Like any young couple, my wife and I were filled with excitement when we had the chance to announce to our friends, family and church that we were expecting another child. Our oldest son Titus was two years old, and my wife had no complications with that pregnancy, so we just assumed everything would go as planned.
Just a few days after our public announcement we experienced a nightmare that is unfortunately far too familiar to many families. My wife came to me sobbing, and I knew instinctively what the problem was. We had lost the child. The news felt like a tornado ripping through our home, wrecking everything in its path.
I knew what my job as the husband was – to love and comfort my wife as she processed what had happened. I knew that she was going to carry the brunt of this pain in a way I will never understand; so I pushed down whatever emotions I was feeling and tried to be there for her.
This is what many guys do. We can disconnect our emotions and just do the work that has to be done. In hindsight, I can see how that might have done more harm than good. But how was I to know what to do? The topic of miscarriage is talked about very little among women, and even less among men. This is unfortunate because it is unbelievably common. Some statistics say one in every four women will experience the loss of a child.
October is pregnancy and infant loss awareness month so I wanted to share what I learned in hopes that it might help some other men who have lost a child.
- Now is not the time to suppress your emotions
As I said, it is easy for us to disconnect. It’s not as though we don’t feel anything, but we can push things down to a place where it is all but forgotten. We have a family to support and a job that demands our attention; we might feel as though we don’t have the time to fall apart emotionally. In my case, this left my wife feeling as though she was grieving alone. She needed to see my emotion and to hear that she was not hurting in isolation.
- Build something
Your wife is going to deal with the emotional pain for much longer than you will. She carried the child inside her and, unfortunately, often feels responsible for the loss of the child. Her wounds understandably take longer to heal when it comes to this issue. I took some time off work, and a few days later, while learning about the loss, I got out my table saw and some wood and started to build. Our Son Titus sat by me with his plastic hammer helping me measure and cut.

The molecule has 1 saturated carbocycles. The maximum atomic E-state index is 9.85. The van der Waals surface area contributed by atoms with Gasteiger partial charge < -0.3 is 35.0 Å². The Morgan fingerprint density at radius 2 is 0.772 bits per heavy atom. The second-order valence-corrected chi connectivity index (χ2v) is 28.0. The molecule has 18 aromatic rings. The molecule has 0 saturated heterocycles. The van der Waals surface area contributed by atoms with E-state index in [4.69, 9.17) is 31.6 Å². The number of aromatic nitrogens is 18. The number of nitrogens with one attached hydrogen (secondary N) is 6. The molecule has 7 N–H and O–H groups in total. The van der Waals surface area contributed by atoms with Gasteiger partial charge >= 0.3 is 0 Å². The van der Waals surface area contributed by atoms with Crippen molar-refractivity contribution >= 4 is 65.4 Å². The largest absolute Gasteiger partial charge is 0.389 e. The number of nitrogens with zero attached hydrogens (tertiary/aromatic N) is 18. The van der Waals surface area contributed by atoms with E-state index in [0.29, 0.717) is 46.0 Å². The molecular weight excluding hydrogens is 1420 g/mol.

A few hours later I had a bench for our deck in the backyard. I called my wife out to see our creation and told her it was a bench made for two kids. She smiled as Titus sat on it and exclaimed, “It’s just the right size for me!” It was a way for me to show that there was still hope, and that we could move forward without forgetting. It still sits on our deck, and it’s still the right size for both our boys. You don’t have to build something but find a way to remember and give hope to your wife at the same time. You might find that it is healing for both of you.
- Answer their spiritual questions
We inherited death because of Adam and Eve’s sin, but we did not inherit their guilt. The child that was lost was innocent and has a home with God. 2 Sam. 12:23 is the only verse that deals specifically with this subject. David lost a child, and he knows that he will eventually be reunited with the child he never knew.
- Just be there
Lastly, I would encourage you to avoid trying to fix this. It can’t be fixed. You can’t understand what she has gone through, and nothing you say or do can undo the pain. But you can be there and simply be present. Don’t escape to work, hobbies or silence. Stay in the trenches with her and fight to reclaim any amount of joy that you can. In time, it gets better. It’s never the same but it does get better.
“The Lord is close to the brokenhearted and saves those who are crushed in spirit” Ps. 34:18